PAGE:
Christopher meant well. He tells Consumerist that he called his credit card company to let them know about a merchant that posted a minimum charge amount to use a credit card. MBNA, in turn, decided that Christopher didn’t sound like he “was supposed to” and froze his account.
CNN has an interview with two former credit card bankers who are admitting that their job was to get consumers to max out their credit cards and take on as much debt as possible, regardless of the customer’s ability to afford it. They both worked for MBNA at their “sprawling consumer call center in Belfast, Maine.” The bankers say that they were told to aggressively push cash advances, and were trained to convince consumers that they needed the maximum amount of debt at the highest interest rate.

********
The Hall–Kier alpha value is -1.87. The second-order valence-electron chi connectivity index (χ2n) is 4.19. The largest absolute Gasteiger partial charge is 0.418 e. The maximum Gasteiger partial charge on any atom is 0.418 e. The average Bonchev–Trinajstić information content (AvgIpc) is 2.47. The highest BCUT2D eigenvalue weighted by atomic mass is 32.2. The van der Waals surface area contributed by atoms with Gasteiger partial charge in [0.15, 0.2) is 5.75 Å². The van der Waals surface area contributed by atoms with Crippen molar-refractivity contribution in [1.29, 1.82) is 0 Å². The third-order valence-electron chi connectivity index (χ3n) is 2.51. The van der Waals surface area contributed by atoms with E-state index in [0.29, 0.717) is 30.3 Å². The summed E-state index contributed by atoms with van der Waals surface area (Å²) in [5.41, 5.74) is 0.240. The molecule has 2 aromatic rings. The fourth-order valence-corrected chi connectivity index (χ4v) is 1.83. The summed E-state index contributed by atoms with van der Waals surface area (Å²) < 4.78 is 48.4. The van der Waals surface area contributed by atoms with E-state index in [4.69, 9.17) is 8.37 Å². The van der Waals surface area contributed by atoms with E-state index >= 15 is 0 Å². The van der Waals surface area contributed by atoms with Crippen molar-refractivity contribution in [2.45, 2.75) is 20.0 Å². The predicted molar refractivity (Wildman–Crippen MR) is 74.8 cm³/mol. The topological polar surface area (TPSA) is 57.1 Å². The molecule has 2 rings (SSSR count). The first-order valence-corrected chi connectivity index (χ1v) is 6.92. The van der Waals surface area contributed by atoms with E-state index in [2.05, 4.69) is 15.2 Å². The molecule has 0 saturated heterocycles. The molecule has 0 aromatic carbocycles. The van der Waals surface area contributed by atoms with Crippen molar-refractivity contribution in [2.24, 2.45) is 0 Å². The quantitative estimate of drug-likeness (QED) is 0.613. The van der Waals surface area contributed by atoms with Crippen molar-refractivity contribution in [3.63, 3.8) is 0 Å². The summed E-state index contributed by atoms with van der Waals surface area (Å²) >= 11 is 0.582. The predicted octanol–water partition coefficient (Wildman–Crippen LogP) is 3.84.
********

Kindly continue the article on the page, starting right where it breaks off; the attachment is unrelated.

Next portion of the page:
Elizabeth Warren, the doyenne of consumer debt, received a frank email from a lawyer that shows the anti-consumer bias of binding arbitration. The lawyer was attempting to arbitrate a dispute with MBNA, a difficult task complicated by the bank’s refusal to participate.
Bank of America recently bought MBNA and greeted their new customers by charging them a new fee.
Several major credit card companies were successfully and recently class-actioned for charging unnecessary fees for overseas transactions.
Welcome, New York Times readers. Here’s a bit of an intro to The Consumerist, if you’re curious and want to learn more.
Above, the shocking footage.
Presented before at a company luncheon. Possibly recorded as recently as November 3rd.
Ring ring, Mr. Banker, pick up the phone, we hit the stopwatch and hang up. Here are the results.
Today’s results in our week-long test of how long it takes banks humanoids to pick up the ring ring ring.
The results of today’s benchmark test to see how long it takes banks’ live humans to pick up the phone.
We’ll be calling up the banks this week to see who’s the quickest at having a human pick up the phone.